It seems longer ago, but all it took was a mid-July afternoon on the corner of Carnegie and Ontario. I sat next to TD, roughly thirty yards from the pitchers mound housed within Progressive Field, as Danny Salazar made his Major League debut. I had planned to only stay for a few innings, spending what would otherwise be my lunch hour taking in some Tribe baseball. We didn’t know what to totally expect, but all it would take was a smattering of 99-mile-per-hour fastballs mixed with off-speed stuff some 20 miles-per-hour slower and it was over: The legend was being penned.
Salazar retired batter after batter, not allowing a hit until the sixth inning. Jose Reyes was Salazar’s first victim. In the second inning, Salazar struck out the side. In the third, Edwin Encarnacion, one of the league’s leaders in home runs, would be just just another notch on the baseball belt. Needless to say, that lunch hour became lunch hours as there would be no way I could miss potential history. But even after Salazar was lifted after the sixth inning—the subject of what would be a frustrating, season-long pitch limit—we were hooked.
Fast forward to Tuesday night and the story has seen a few unfortunate chapters. That pinpoint accuracy (Salazar threw 72 percent of his pitches for strikes during his debut) has lessened, the ability to corral that high-90s fastball seemingly failing him at times. He’s fallen victim to the home run ball a bit more often than preferred and his walk rate has jumped considerably to nearly four walks per nine innings. All of these factors earned the 24-year-old, the one who started the team’s postseason game just nine months earlier, a trip to Columbus where he could attempt to harness The Legend in Triple-A. One of the season’s brightest prospects, Salazar came into a late-July contest against the Minnesota Twins looking for what would be just his second win of the season, his first start since May 15 when he pitched against, poetically, the Toronto Blue Jays.
What would follow would best be described as a mix of two Salazars as the Indians would eventually win with a final score of 8-2. In the first inning, the flame-throwing fan favorite came out swinging, fanning Twins third baseman Trevor Plouffe with a 96-mile-per-hour heater.
In the second inning, however, after embarrassing Josh Willingham with an 88-mile-per-hour slider, Salazar would walk the bases loaded, his fastball hitting the high-90s, but crashing into Yan Gomes’ glove well off of the plate. Free passes were given to Kurt Suzuki, Oswaldo Arcia and Eduardo Escobar, Salazar’s pitch count getting the Matt Underwood treatment just a few minutes into the evening. The kid would not be fazed, however, proceeding to strike out the next two batters—both on mid-80s off-speed stuff— fanning the side and promptly pulling of the Dr. Jekyll and Mr. Hide of innings.
“He told me to breathe and focus,” said Salazar of Gomes. “He told me to focus on the pitch I want to throw and not on the next one. He told me to go pitch by pitch.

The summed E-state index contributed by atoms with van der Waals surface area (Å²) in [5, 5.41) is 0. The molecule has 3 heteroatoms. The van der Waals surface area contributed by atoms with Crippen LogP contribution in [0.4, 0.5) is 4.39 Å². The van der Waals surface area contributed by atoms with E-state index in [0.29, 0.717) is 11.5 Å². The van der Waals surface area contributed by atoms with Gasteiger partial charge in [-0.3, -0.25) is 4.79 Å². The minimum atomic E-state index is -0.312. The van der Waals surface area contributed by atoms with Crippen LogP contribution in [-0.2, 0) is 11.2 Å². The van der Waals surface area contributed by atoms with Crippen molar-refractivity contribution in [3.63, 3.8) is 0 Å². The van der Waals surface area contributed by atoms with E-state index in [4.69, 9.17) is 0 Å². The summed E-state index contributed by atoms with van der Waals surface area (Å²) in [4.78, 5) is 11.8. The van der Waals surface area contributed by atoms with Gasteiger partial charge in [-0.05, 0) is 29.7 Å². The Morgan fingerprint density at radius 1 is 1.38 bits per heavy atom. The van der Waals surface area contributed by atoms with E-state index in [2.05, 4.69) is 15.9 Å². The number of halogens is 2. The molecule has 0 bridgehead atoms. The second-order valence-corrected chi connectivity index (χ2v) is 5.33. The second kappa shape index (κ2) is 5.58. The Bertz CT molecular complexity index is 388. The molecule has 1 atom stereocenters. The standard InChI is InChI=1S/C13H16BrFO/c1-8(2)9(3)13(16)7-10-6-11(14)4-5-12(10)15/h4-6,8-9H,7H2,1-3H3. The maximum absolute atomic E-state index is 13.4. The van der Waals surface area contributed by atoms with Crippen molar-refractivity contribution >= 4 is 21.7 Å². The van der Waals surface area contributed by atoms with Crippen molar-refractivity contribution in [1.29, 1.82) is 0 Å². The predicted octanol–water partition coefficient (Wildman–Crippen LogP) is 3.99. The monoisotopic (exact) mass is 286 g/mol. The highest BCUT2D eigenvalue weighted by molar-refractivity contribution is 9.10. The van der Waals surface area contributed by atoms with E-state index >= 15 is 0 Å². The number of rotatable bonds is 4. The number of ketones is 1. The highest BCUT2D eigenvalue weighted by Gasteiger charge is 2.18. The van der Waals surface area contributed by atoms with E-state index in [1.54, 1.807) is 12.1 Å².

“That was good. I wouldn’t go back and rest for a couple of seconds. That helps a lot. He wanted me to change my tempo because I was too quick.”
Salazar would settle in, mixing his mid-90s fastball (Trevor Plouffe and Brian Dozier watched a few of them go by) with sliders and that brutal change-up. He would fan a few more and even record a 1-2-3 fifth inning before being yanked, but that 31-pitch second inning would force Tribe skipper Terry Francona to go to the bullpen from the sixth inning on. The end result: Five innings, six strikeouts, three walks and one run—a mistake to Dozier—on six hits. After the second inning, all five Twin hits were singles. He consistently challenged hitters, was consistently in that 94-to-97-mile-pe-hour range with his fastball, and was not afraid to utilize his off-speed pitches. Francona referred to the outing a “shot in the arm” for a team that has little in the way of a safety net for their starting rotation over the course of the second half of the season.
Sure, ignoring Salazar’s second inning walks—but still considering the strikeouts—is the modern-day baseball equivalent of Butch Davis justifying Jamal Lewis’ 295-yard day against his defense. Former Browns head coaches aside, it’s easy to see how fans can still cling to Salazar’s potential. He’s young, he throws with ease and his ability to miss bats is among the best Tribe fans have seen in a very long time. These next few outings will be crucial for not only his second half, but the team’s as well—they can ill-afford to gamble if they plan to repeat last season’s magic.
• Carlos Sanatana and Nick Swisher combined to go 7-for-9. Sanatana was a base shy of the cycle, notching a double in the ninth inning having already amassed a double, single and home run. The home run was extra fun as the switch-hitter bunted his way aboard during his previous at-bat, beating the shift and drawing the ire of Twins starter Yohan Pino.
• The last Indians batter to have a game with at least four hits with at least one being a homer and one being a bunt hit was Kenny Lofton on September 3, 2000 against the Orioles. Lofton went 4-for-7 in that game that lasted 13 innings. (Elias)
• While we’re talking Santana and bunting, this is an issue that’s bound to arise more and more as the season wears on. Pitchers are apparently taking offense to players bunting their way aboard while the defense is in a left-handed shift. I get unwritten rules, but this one is absurd. In a close game, in the middle innings, if the defense wants to get crafty, the batter has every right to do the same. What’s next? Drawing the outfield in and then throwing a fit if the batter hits it over their heads? Come on.